Electrolyte Enhanced Water
Its Definition, Usage, and Benefits 
by Nancy Hearn

water carafe

Electrolyte enhanced water is water that has electrically charged minerals, or electrolytes, added to it.

The most common electrolytes found in the body are sodium, potassium, chloride, phosphate, calcium, magnesium, and bicarbonate.

Proper hydration involves drinking enough water daily, along with maintaining a balance of electrolytes in the body. 

According to the National Institutes of Health, electrolyte balance is critical for normal muscle and nerve function, as well as for maintaining the health of cells and organs.

In addition, electrolytes help to regulate fluid levels and the acid-alkaline balance in the body, both of which are essential to health and fitness.

When to Drink It?

Your body may lose electrolytes after a flu or illness involving excessive diarrhea or vomiting. This is the reason why if you’ve had the flu your doctor may recommend drinking a sports drink such as Gatorade or Powerade, which contain added electrolytes.

You can also lose too many electrolytes from excessive sweating and/or physical activity.

However, drinking plenty of filtered tap water (which contains minerals) will normally suffice to replenish electrolytes when exercising for less than an hour.

For high-intensity workouts or endurance-type activities lasting more than an hour, I recommend replenishing electrolytes both during and after exercise.

Also, exercising in hot temperatures can cause lower levels of electrolytes.

For more detailed information, see Proper Hydration Basics for Sports and Fitness.

Sports Drinks vs Electrolyte Enhanced Water

Even though most commercial sports drinks do contain added electrolytes, the big problem with them, from a nutritionist point of view, is that most of them also contain a ton of sugar and are highly acidifying in the body.

Sugar and acidic fluids are not going to help much if you are trying to recover from an illness. Neither will they improve sports performance or recovery.

Other products using terms such as "smart water" or "vitamin water" on their labels are considered electrolyte enhanced waters, but as far as I am concerned they are basically expensive sugar waters with a bit of salt added.

Then there’s the cost of commercial sports drinks and electrolyte enhanced waters. Considering this is a billion-dollar industry, I encourage you to take the time to really evaluate what you are drinking.

Most brands of sports drinks and enhanced waters cost $1 to $3 per quart bottle.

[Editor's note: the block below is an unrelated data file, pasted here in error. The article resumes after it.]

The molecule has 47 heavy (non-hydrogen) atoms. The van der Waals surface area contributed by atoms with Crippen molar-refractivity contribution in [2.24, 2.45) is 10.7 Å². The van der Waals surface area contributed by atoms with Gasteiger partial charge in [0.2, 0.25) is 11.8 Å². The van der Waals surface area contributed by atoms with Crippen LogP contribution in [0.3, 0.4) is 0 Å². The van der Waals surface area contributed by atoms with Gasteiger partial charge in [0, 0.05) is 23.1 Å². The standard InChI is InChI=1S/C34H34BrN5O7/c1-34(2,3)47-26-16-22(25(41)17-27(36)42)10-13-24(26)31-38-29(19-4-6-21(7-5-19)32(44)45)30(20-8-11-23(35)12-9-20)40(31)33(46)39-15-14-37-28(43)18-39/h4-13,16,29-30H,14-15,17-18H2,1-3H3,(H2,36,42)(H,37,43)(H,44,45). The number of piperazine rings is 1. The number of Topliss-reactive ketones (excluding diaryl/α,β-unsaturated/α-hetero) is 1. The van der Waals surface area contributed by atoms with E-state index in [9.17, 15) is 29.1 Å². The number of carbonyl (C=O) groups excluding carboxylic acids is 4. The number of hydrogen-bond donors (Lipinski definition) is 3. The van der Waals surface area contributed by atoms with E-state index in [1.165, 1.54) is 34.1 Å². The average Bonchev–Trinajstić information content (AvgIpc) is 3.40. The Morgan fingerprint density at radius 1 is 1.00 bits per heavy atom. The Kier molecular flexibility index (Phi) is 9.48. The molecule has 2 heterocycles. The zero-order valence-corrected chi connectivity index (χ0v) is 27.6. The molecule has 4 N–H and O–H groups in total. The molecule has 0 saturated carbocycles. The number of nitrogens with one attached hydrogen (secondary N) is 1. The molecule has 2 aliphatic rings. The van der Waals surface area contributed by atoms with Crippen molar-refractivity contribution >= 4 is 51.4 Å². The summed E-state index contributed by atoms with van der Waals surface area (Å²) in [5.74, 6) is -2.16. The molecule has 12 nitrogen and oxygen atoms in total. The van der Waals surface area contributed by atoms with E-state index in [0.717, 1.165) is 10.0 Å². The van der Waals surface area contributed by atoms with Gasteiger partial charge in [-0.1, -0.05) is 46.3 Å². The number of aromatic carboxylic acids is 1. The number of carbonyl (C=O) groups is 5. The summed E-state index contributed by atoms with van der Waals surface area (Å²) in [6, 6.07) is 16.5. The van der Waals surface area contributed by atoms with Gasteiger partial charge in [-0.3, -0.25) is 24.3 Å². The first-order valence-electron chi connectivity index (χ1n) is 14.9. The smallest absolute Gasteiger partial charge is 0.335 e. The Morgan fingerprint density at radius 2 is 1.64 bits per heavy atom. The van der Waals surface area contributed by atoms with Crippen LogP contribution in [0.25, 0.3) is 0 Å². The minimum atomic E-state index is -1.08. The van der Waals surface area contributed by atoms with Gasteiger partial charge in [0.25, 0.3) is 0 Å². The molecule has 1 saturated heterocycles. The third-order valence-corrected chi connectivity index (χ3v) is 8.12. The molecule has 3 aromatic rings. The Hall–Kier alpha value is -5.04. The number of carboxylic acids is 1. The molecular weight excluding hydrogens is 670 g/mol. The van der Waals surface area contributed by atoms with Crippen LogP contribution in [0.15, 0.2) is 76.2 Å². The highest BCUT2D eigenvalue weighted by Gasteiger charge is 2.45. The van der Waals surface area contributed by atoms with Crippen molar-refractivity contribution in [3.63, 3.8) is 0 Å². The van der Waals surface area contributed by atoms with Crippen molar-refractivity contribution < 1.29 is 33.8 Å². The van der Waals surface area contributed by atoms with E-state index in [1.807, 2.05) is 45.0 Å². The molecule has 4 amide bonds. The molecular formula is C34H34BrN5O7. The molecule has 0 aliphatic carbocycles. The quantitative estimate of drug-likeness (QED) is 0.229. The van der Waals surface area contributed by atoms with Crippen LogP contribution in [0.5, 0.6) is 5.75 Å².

I guess some folks will continue to pay that for the sake of convenience. However, you can make your own electrolyte enhanced water in minutes for a few pennies. See recipe below.

In addition to the bottled electrolyte drinks, there are high-quality products available for professional athletes that come in the form of gels, tablets, and drops that can be added to filtered water before, during, and after workouts or events.

Some quality brands of electrolyte products include:

Nuun Hydration Tablets and Tubes

Camelbak Electrolyte Enhanced Hydration Supplement

Trace Minerals Research Electrolytes 

Serious endurance athletes, skiiers, snowboarders, and hikers may also want to consider a Camelbak Hydration Pak.

Homemade Electrolyte Drink

The following is a simple homemade electrolyte drink if you simply want to replenish electrolytes after an illness or strenuous physical activity lasting more than an hour, such as hiking, skiing, or working out at the gym.

This homemade version is less expensive than store-bought versions, is greener (no plastic bottles), and is healthier, too.

  1. Mix 16 ounces of filtered tap water or ionized water with 16 ounces of organic fruit juice (for potassium)
  2. Add one-fourth teaspoon of salt (for sodium)
  3. Add one-half teaspoon of honey (for glucose)

Further reading . . .

Return from Electrolyte Enhanced Water to Proper Hydration for Sports

pHion is the category leader when it pertains to pH balancing of the body.

If you would like to reproduce or republish this article or any other article on this site, feel free to do so but please include a reference or link to the article at WaterBenefitsHealth.com. 

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